II. Singing then playing
15- 20 minutes alternating between listening, singing, and playing
Once you’ve pre-listened to the tune, it’s time to take it to the next level; forging a physical connection to these notes and rhythms that you’ve been hearing all week. This is where the bulk of your time should be spent as you learn a tune. Start by taking that melody apart one phrase at a time.
a. Listening
The first step I would take would be to slow down the melody and accurately hear each interval and phrase. Once you’ve done that, highlight the first phrase of the melody (first 5 notes), slow it down to a comfortable speed, and listen to it about ten times in a row:
*b. Singing
As this melodic phrase slowly makes its way into your ears, start to sing along with the recording as it continuously repeats those 5 notes. Concentrate on locking in the pitch of each note as you sing and focus on the content of each interval. When you start to match the recording exactly, press stop.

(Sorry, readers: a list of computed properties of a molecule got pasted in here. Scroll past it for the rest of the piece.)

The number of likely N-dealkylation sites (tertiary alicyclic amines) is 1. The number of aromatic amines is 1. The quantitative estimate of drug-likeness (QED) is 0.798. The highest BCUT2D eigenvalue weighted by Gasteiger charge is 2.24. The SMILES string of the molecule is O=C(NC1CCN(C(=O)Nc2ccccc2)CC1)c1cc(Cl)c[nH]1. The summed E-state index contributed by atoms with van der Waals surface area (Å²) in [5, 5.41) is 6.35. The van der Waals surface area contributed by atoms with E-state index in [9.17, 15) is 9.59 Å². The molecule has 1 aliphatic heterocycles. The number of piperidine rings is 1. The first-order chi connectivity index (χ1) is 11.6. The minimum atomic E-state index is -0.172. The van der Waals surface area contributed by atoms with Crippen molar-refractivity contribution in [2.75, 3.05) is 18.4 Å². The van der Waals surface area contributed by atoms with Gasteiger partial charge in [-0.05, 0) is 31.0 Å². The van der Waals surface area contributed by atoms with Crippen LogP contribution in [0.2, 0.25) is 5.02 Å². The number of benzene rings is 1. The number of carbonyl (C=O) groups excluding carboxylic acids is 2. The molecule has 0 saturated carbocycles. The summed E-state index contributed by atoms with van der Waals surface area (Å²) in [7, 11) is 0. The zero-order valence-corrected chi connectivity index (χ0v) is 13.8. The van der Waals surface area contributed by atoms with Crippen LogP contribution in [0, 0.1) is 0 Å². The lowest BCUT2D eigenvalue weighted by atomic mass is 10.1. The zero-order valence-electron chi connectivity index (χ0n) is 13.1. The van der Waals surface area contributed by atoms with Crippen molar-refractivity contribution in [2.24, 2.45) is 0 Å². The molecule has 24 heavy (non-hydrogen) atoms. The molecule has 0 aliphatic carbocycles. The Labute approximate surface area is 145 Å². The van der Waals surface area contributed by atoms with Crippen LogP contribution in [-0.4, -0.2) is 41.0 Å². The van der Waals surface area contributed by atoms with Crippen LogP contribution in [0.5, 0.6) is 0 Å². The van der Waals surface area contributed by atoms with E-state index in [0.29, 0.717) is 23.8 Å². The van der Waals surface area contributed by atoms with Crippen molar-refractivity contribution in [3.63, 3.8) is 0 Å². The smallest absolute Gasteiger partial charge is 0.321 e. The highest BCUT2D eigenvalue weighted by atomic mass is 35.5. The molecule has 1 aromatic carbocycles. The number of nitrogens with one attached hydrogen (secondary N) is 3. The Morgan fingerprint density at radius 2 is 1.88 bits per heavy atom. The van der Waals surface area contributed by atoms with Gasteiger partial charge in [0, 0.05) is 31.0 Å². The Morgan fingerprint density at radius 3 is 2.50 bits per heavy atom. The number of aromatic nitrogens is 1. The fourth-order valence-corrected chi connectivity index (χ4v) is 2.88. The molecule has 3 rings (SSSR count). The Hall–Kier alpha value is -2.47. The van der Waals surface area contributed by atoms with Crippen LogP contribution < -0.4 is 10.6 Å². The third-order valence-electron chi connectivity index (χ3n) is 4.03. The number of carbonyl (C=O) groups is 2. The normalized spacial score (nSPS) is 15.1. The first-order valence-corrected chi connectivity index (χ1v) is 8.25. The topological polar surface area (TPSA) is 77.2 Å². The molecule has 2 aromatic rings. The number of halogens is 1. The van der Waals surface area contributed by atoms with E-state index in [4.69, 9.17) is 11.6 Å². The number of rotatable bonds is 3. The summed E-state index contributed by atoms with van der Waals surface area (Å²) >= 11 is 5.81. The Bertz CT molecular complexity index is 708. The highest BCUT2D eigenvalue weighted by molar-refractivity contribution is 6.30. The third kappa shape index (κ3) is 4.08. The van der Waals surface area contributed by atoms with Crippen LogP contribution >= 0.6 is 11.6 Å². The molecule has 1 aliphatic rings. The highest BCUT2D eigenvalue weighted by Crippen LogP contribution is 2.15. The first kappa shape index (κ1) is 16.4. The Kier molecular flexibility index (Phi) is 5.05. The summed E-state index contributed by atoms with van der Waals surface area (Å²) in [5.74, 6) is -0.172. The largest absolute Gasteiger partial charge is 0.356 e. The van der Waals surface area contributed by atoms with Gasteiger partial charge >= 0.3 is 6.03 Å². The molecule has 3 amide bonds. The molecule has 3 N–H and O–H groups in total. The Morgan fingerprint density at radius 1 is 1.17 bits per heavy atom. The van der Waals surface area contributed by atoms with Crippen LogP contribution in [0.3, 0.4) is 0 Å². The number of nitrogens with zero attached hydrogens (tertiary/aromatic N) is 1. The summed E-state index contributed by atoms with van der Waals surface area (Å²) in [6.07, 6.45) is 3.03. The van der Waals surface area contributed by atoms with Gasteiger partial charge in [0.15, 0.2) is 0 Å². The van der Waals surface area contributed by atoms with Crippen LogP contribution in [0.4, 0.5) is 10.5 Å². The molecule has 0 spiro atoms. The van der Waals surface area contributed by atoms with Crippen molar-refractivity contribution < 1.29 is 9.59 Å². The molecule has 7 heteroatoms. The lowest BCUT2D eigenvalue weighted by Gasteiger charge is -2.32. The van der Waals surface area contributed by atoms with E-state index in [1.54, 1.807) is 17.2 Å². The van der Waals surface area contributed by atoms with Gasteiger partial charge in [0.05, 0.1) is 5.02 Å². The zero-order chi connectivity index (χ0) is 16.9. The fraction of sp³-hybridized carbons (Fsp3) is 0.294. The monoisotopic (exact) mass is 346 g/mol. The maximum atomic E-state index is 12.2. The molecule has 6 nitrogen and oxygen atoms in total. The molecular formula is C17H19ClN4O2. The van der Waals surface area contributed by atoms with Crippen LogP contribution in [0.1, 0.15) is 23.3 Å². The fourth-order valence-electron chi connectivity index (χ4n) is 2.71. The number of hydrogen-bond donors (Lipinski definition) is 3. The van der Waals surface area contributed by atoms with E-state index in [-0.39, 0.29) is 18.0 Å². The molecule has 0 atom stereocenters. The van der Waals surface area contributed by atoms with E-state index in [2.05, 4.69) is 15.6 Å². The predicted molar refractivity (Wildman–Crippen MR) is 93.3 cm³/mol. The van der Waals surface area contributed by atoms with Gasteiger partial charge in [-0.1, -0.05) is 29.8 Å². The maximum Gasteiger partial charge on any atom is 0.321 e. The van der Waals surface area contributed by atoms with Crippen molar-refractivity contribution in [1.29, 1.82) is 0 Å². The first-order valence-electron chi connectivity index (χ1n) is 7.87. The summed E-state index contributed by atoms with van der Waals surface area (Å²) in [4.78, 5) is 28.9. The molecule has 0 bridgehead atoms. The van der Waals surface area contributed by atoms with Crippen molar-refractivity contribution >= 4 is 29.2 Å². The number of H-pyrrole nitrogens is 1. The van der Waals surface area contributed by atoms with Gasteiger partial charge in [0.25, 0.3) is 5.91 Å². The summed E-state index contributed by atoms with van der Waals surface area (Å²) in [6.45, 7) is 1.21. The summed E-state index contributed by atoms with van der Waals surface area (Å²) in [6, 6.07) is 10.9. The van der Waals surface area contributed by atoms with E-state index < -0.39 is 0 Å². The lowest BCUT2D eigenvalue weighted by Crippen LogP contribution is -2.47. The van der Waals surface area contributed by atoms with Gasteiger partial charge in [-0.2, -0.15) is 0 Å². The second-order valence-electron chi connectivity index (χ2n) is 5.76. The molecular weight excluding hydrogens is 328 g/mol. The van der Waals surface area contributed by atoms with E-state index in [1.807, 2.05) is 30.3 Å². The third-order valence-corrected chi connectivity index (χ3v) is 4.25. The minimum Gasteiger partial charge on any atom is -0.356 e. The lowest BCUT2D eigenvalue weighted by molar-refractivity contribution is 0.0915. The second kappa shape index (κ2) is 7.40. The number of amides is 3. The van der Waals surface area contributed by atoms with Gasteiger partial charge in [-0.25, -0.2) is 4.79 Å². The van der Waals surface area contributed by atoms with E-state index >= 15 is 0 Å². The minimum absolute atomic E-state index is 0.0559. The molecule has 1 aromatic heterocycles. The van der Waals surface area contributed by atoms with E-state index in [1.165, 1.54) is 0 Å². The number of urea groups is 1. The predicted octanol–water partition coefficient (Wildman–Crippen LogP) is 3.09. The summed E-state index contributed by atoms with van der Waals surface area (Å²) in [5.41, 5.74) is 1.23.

Now sing that phrase by yourself with no accompaniment. This is the first test. If you can’t sing it without the help of the recording then you don’t have it ingrained yet. Pay close attention to this part. It’s easy to sing the right notes with the recording backing you up, but when you turn it off, you’ll know right away whether you have each pitch and interval or you’re guessing – you can’t fake it.
When you’re singing the phrase by yourself, sing it very slowly. Isolate each interval and lock into each pitch, close doesn’t count here. If you don’t quite have it yet, simply go back to the recording and get it right.
It’s perfectly alright if you can’t hear some of the intervals at first. Make it your goal to improve this part of your musicianship. Simply by singing them slowly, they will become apparent.
*c. Playing
After this you’re ready to play the phrase on your instrument (finally!). With that phrase in your ears, play those intervals that you’re hearing in your head. Focus intently on the sound and recreate this with your instrument. Remember, if you could sing it, you’re playing a phrase that’s already internalized, now it should just be a matter of instrumental technique and aural connection to get those notes to come out.